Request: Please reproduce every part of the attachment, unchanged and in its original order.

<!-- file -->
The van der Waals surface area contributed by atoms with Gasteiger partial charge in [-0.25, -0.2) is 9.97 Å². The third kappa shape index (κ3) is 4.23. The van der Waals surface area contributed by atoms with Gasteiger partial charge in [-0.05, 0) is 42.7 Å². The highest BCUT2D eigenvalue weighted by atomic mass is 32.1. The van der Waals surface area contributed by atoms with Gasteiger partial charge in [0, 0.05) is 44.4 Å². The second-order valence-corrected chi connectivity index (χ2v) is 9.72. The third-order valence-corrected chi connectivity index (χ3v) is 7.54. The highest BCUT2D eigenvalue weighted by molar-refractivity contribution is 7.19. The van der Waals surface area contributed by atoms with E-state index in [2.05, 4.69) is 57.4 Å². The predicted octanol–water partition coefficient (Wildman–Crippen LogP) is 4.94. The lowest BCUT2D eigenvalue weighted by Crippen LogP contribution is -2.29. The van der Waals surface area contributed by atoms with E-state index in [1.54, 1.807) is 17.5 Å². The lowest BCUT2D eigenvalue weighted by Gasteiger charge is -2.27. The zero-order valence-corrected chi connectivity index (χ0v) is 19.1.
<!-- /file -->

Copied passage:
The van der Waals surface area contributed by atoms with Gasteiger partial charge in [-0.25, -0.2) is 9.97 Å². The third kappa shape index (κ3) is 4.23. The van der Waals surface area contributed by atoms with Gasteiger partial charge in [-0.05, 0) is 42.7 Å². The highest BCUT2D eigenvalue weighted by atomic mass is 32.1. The van der Waals surface area contributed by atoms with Gasteiger partial charge in [0, 0.05) is 44.4 Å². The second-order valence-corrected chi connectivity index (χ2v) is 9.72. The third-order valence-corrected chi connectivity index (χ3v) is 7.54. The highest BCUT2D eigenvalue weighted by molar-refractivity contribution is 7.19. The van der Waals surface area contributed by atoms with E-state index in [2.05, 4.69) is 57.4 Å². The predicted octanol–water partition coefficient (Wildman–Crippen LogP) is 4.94. The lowest BCUT2D eigenvalue weighted by Crippen LogP contribution is -2.29. The van der Waals surface area contributed by atoms with E-state index in [1.54, 1.807) is 17.5 Å². The lowest BCUT2D eigenvalue weighted by Gasteiger charge is -2.27. The zero-order valence-corrected chi connectivity index (χ0v) is 19.1.